Oh boy. Ree Dolly. This weekend I watched Winter’s Bone starring Jennifer Lawrence as a 17 year old living in Missouri and keeping her family afloat. She is playing caretaker to her little sister and brother (6 and 12 respectively) and her mother who is suffering from debilitating mental illness. Things are going just north of awful for her, when she finds out that her dad, Jessup, is out of jail and has a court date coming up and if he doesn’t show up, they’re going to lose the house. Ree goes on a hero’s journey to find her father and keep her family alive.
Ree makes her way through her father’s connections. They are all related by blood and by business and that business is methamphetamine production. As Ree walks from house to house, relation to relation, I noticed that at each turn she was met by a woman. The women in this film- from her best friend Gail, to Jessup’s ex-lover, to her distant possibly great aunt (?) – act as gatekeepers for the unpredictable, violent, and temperamental men in their lives. They are constantly trying to intercept Ree and make her requests more palatable to their male counterparts. I was reminded of an article I recently read about how women are expected to manage not only their emotions but the emotions of the men in their lives as well. It’s a movie filled with women enduring the abuse and anger of their men and using the little power they have to keep Ree away or in line or beaten down under the guise of doing it for her own good.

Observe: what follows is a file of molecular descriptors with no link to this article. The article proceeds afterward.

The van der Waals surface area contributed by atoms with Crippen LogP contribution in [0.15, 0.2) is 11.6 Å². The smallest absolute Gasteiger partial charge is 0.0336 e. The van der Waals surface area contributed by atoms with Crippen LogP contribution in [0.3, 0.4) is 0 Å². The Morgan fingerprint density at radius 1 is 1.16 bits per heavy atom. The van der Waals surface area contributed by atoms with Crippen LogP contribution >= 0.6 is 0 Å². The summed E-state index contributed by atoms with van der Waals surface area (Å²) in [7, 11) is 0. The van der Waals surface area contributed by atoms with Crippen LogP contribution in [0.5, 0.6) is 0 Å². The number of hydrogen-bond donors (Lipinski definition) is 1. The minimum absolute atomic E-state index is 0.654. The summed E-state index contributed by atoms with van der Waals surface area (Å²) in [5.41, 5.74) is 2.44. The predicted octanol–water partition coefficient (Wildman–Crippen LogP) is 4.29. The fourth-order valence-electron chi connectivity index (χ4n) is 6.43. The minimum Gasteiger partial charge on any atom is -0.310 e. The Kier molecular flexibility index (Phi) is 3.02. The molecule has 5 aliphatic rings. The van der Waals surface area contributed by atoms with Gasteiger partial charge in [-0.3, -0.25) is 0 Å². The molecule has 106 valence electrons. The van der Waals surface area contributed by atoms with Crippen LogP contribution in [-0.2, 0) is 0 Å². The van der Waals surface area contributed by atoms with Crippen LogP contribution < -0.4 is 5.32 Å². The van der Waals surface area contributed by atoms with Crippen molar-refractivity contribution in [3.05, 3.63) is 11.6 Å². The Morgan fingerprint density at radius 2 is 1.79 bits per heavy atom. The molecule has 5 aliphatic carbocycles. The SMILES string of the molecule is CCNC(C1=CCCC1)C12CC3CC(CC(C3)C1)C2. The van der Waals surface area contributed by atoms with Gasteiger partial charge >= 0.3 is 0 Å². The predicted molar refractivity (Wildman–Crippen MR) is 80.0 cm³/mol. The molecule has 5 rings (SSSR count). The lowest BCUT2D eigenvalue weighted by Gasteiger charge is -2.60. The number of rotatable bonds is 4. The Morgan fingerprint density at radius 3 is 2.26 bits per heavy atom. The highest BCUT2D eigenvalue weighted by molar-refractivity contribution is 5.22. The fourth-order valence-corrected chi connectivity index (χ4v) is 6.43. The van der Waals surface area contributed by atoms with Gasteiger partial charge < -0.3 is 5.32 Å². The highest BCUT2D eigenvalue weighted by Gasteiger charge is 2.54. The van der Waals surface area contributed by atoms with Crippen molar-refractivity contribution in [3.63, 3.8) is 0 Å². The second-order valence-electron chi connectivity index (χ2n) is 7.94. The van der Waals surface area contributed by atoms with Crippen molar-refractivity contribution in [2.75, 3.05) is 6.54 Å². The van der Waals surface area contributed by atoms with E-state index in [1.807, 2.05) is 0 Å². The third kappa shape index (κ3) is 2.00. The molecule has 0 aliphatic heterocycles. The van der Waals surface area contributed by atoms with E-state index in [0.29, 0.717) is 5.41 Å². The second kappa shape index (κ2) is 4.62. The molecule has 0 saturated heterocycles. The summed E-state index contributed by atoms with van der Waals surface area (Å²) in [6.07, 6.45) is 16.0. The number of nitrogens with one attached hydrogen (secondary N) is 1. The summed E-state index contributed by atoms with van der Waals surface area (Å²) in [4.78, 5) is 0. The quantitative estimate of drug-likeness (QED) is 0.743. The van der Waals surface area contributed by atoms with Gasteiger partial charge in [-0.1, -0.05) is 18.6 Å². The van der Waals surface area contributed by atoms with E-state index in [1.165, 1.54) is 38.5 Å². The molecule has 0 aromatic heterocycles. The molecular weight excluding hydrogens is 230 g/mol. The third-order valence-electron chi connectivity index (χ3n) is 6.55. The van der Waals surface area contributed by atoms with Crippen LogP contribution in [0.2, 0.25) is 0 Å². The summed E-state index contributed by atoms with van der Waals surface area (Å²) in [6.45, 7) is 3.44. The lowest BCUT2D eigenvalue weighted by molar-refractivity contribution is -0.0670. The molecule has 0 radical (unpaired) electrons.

In the end, Ree’s fearlessness yields results. She starts to figure out that Jessup was murdered for snitching, but she earns the respect of his murderers by not snitching. The women reward her by taking her to cut off her own dead father’s hands as proof that he’s dead and she is allowed to keep the house. Actually I don’t even think it was necessarily fearlessness. It was just survival. In order to survive she had to keep moving and pushing. She had nothing to lose.